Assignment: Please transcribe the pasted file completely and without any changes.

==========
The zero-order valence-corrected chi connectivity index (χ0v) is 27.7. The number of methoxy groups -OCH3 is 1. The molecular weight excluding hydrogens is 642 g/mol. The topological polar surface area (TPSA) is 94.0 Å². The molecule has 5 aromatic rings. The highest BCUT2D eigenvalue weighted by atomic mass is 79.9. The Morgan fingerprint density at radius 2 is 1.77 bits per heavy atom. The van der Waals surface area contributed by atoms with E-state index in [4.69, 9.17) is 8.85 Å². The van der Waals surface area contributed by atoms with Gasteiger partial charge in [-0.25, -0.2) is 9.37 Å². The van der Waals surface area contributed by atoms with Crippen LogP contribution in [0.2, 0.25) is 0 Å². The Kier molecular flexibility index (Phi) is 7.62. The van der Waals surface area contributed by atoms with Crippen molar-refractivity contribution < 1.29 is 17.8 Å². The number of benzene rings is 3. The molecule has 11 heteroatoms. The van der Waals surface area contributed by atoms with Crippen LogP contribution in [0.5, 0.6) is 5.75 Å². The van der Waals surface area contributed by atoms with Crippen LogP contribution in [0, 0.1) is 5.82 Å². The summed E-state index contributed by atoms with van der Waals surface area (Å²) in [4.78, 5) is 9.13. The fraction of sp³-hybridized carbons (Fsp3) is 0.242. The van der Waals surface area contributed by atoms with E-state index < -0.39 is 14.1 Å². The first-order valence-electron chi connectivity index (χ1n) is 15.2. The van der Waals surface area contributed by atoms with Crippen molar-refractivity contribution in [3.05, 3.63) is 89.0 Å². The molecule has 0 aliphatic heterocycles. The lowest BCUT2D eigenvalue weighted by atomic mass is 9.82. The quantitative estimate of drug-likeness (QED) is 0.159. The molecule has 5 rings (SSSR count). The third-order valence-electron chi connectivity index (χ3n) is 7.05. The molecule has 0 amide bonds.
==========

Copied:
The zero-order valence-corrected chi connectivity index (χ0v) is 27.7. The number of methoxy groups -OCH3 is 1. The molecular weight excluding hydrogens is 642 g/mol. The topological polar surface area (TPSA) is 94.0 Å². The molecule has 5 aromatic rings. The highest BCUT2D eigenvalue weighted by atomic mass is 79.9. The Morgan fingerprint density at radius 2 is 1.77 bits per heavy atom. The van der Waals surface area contributed by atoms with E-state index in [4.69, 9.17) is 8.85 Å². The van der Waals surface area contributed by atoms with Gasteiger partial charge in [-0.25, -0.2) is 9.37 Å². The van der Waals surface area contributed by atoms with Crippen LogP contribution in [0.2, 0.25) is 0 Å². The Kier molecular flexibility index (Phi) is 7.62. The van der Waals surface area contributed by atoms with Crippen molar-refractivity contribution < 1.29 is 17.8 Å². The number of benzene rings is 3. The molecule has 11 heteroatoms. The van der Waals surface area contributed by atoms with Crippen LogP contribution in [0.5, 0.6) is 5.75 Å². The van der Waals surface area contributed by atoms with Crippen LogP contribution in [0, 0.1) is 5.82 Å². The summed E-state index contributed by atoms with van der Waals surface area (Å²) in [4.78, 5) is 9.13. The fraction of sp³-hybridized carbons (Fsp3) is 0.242. The van der Waals surface area contributed by atoms with E-state index < -0.39 is 14.1 Å². The first-order valence-electron chi connectivity index (χ1n) is 15.2. The van der Waals surface area contributed by atoms with Crippen molar-refractivity contribution in [3.05, 3.63) is 89.0 Å². The molecule has 0 aliphatic heterocycles. The lowest BCUT2D eigenvalue weighted by atomic mass is 9.82. The quantitative estimate of drug-likeness (QED) is 0.159. The molecule has 5 rings (SSSR count). The third-order valence-electron chi connectivity index (χ3n) is 7.05. The molecule has 0 amide bonds.